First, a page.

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Inmate died in January after contracting flu and not receiving flu vaccine despite outbreak in prison

SPOKESMAN FILE PHOTO - Coffee Creek Correctional Facility inmate Tina Ferri died after a flu outbreak at the prison in January. In January 2018, Coffee Creek Correctional Facility inmate Tina Ferri died in a hospital bed after the prison suffered a flu outbreak in the inmate population. Now, the Oregon Department of Corrections may be headed to court over the incident.

Mistina Ferri, Tina Ferri's daughter, filed a wrongful death lawsuit Dec. 10 for a maximum of $7.5 million against the State of Oregon and the ODOC.

According to the lawsuit, Coffee Creek bought 519 flu shots for a population of 1,645 inmates. And when influenza spread across the prison, some inmates who contracted the flu, including Tina, were quarantined in their cells because the prison's infirmary was full and most inmates who received a flu shot were given them after they had contracted the flu. According to the lawsuit, the prison didn't provide Tina a flu shot and kept her confined to her cell even after her husband called them asking them to perform a welfare check and after Tina coughed up blood. Tina was sent to the hospital three days after first coughing up blood and subsequently died of organ failure Jan. 15 at 53 years old.

Coffee Creek declined an interview request for this story.

"Tina Ferri's medical records prove that the prison did not deliver a flu shot to her. The notes from Tina Ferri's hospital doctor said her death was 'set in motion due to an influenza A infection with staph superinfection,'" the lawsuit reads. "A medical professional will testify that Tina Ferri had no reason not to get a flu shot, and that more likely than not, she would not have been harmed by severe flu symptoms and later died of organ failure on January 15, 2018 if the prison had given her a flu shot."

According to the lawsuit, ODOC "violated the safety rule requiring prisons to organize and coordinate policies to deliver flu shots to as many inmates as possible," and also failed to adhere to "appropriate professional standards" related to providing flu shots or provide "full and fair compensation for the harm it caused to Tina Ferri."

OlsenDaines partner Michael Fuller, Mistina's lead attorney, specializes in class action lawsuits against banks and corporations, and said Mistina had trouble finding a lawyer to take the case due to the expense of hiring medical experts and other professionals that he said are needed.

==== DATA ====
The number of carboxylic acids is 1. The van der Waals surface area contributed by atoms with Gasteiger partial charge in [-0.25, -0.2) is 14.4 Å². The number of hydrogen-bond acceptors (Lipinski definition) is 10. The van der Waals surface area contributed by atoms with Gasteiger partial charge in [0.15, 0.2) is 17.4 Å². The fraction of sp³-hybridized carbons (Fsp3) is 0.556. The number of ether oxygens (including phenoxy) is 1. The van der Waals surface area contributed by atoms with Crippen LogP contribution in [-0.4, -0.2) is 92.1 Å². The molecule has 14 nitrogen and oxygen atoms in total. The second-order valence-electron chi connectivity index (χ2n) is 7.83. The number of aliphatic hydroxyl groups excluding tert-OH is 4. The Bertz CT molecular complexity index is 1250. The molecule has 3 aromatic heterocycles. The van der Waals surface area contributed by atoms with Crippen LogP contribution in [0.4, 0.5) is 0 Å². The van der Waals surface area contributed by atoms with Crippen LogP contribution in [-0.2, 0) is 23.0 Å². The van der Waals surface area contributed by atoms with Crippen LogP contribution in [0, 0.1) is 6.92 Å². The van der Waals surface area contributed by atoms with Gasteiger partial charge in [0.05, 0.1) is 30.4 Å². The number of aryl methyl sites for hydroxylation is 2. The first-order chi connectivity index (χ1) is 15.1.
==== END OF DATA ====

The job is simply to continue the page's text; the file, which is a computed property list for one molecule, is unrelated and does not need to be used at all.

"It costs hundreds of thousands of dollars to hire experts and put on a wrongful death case and the family can't afford to pay for that," Fuller said. "We have the resources to do it. We do class actions that cost millions of dollars."

Fuller said Coffee Creek has not responded to communication from attorneys.

"They've refused to talk to use about the incident," he said. "They charged us every time we requested documents and provided almost nothing except for what we already had."

Fuller said there is no evidence that Tina received any medical treatment prior to going to the emergency room, even after she began coughing up blood. According to the lawsuit, inmates are forbidden from administering their own healthcare by Oregon law.

"I assume they (the defendants) are going to argue that even if they had given a (flu) shot, it would not guarantee that she wouldn't have died," he said.

Fuller said the $7.5 million figure is within the range of similar lawsuits filed against correctional departments and he does not know when or if the case will go to trial.

According to an October Willamette Week article, Coffee Creek has recently taken steps to inform inmates about flu vaccination options and provided instructions for women who want vaccination. State Senator Sara Gelser is planning to propose legislation that would require prisons to give flu shots to every inmate at the 2019 legislative session.

"When a prison does not develop policies to deliver flu shots to as many inmates as possible, the odds skyrocket that the flu will spread throughout the inmate population, and that one or more inmates will needlessly be harmed by severe flu symptoms or death," the lawsuit reads.

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